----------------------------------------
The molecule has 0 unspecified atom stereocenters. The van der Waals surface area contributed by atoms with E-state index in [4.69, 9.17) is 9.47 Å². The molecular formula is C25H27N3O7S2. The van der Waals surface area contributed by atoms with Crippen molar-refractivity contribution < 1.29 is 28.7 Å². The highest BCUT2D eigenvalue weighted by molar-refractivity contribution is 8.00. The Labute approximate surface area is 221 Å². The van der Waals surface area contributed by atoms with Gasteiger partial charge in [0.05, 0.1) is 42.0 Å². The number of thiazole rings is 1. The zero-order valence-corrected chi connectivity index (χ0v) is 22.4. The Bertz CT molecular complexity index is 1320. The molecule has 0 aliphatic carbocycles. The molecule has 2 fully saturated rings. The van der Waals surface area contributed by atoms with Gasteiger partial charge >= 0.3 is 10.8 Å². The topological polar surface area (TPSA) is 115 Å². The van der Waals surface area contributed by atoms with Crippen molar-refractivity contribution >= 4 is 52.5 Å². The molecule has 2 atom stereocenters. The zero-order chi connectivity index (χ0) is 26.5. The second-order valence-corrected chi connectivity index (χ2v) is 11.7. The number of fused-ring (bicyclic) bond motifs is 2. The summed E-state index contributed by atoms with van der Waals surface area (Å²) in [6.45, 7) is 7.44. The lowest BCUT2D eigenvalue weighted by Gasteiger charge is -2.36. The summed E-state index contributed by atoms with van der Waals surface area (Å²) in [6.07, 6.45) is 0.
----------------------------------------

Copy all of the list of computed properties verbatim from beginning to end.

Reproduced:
The molecule has 0 unspecified atom stereocenters. The van der Waals surface area contributed by atoms with E-state index in [4.69, 9.17) is 9.47 Å². The molecular formula is C25H27N3O7S2. The van der Waals surface area contributed by atoms with Crippen molar-refractivity contribution < 1.29 is 28.7 Å². The highest BCUT2D eigenvalue weighted by molar-refractivity contribution is 8.00. The Labute approximate surface area is 221 Å². The van der Waals surface area contributed by atoms with Gasteiger partial charge in [0.05, 0.1) is 42.0 Å². The number of thiazole rings is 1. The zero-order valence-corrected chi connectivity index (χ0v) is 22.4. The Bertz CT molecular complexity index is 1320. The molecule has 0 aliphatic carbocycles. The molecule has 2 fully saturated rings. The van der Waals surface area contributed by atoms with Gasteiger partial charge >= 0.3 is 10.8 Å². The topological polar surface area (TPSA) is 115 Å². The van der Waals surface area contributed by atoms with Crippen molar-refractivity contribution >= 4 is 52.5 Å². The molecule has 2 atom stereocenters. The zero-order chi connectivity index (χ0) is 26.5. The second-order valence-corrected chi connectivity index (χ2v) is 11.7. The number of fused-ring (bicyclic) bond motifs is 2. The summed E-state index contributed by atoms with van der Waals surface area (Å²) in [6.45, 7) is 7.44. The lowest BCUT2D eigenvalue weighted by Gasteiger charge is -2.36. The summed E-state index contributed by atoms with van der Waals surface area (Å²) in [6.07, 6.45) is 0.